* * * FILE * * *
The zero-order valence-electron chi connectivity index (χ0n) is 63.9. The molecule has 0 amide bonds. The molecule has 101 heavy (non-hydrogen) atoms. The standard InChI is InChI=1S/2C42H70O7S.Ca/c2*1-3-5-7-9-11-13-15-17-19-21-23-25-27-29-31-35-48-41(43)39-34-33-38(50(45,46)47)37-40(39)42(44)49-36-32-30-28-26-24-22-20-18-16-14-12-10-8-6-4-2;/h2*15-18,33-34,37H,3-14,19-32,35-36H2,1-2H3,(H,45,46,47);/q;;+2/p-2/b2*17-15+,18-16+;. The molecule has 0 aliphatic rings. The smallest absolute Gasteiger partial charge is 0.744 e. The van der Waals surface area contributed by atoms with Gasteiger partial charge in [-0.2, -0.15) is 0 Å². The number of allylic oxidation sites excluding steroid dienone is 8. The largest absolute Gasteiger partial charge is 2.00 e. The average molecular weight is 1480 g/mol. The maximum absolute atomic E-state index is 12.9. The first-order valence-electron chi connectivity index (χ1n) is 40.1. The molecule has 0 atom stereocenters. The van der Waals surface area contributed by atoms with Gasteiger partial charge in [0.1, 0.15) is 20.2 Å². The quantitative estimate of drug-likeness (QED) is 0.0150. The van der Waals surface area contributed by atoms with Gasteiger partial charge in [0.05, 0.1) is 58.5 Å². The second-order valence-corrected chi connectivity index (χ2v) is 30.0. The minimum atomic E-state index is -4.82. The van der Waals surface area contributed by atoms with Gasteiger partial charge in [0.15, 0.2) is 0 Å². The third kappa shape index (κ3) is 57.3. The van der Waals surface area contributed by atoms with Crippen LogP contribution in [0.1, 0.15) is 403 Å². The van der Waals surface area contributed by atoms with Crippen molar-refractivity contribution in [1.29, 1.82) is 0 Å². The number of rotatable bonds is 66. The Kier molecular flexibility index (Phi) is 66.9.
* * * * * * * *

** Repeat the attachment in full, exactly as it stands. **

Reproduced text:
The zero-order valence-electron chi connectivity index (χ0n) is 63.9. The molecule has 0 amide bonds. The molecule has 101 heavy (non-hydrogen) atoms. The standard InChI is InChI=1S/2C42H70O7S.Ca/c2*1-3-5-7-9-11-13-15-17-19-21-23-25-27-29-31-35-48-41(43)39-34-33-38(50(45,46)47)37-40(39)42(44)49-36-32-30-28-26-24-22-20-18-16-14-12-10-8-6-4-2;/h2*15-18,33-34,37H,3-14,19-32,35-36H2,1-2H3,(H,45,46,47);/q;;+2/p-2/b2*17-15+,18-16+;. The molecule has 0 aliphatic rings. The smallest absolute Gasteiger partial charge is 0.744 e. The van der Waals surface area contributed by atoms with Gasteiger partial charge in [-0.2, -0.15) is 0 Å². The number of allylic oxidation sites excluding steroid dienone is 8. The largest absolute Gasteiger partial charge is 2.00 e. The average molecular weight is 1480 g/mol. The maximum absolute atomic E-state index is 12.9. The first-order valence-electron chi connectivity index (χ1n) is 40.1. The molecule has 0 atom stereocenters. The van der Waals surface area contributed by atoms with Gasteiger partial charge in [0.1, 0.15) is 20.2 Å². The quantitative estimate of drug-likeness (QED) is 0.0150. The van der Waals surface area contributed by atoms with Gasteiger partial charge in [0.05, 0.1) is 58.5 Å². The second-order valence-corrected chi connectivity index (χ2v) is 30.0. The minimum atomic E-state index is -4.82. The van der Waals surface area contributed by atoms with Gasteiger partial charge in [0.15, 0.2) is 0 Å². The third kappa shape index (κ3) is 57.3. The van der Waals surface area contributed by atoms with Crippen LogP contribution in [0.1, 0.15) is 403 Å². The van der Waals surface area contributed by atoms with Crippen molar-refractivity contribution in [1.29, 1.82) is 0 Å². The number of rotatable bonds is 66. The Kier molecular flexibility index (Phi) is 66.9.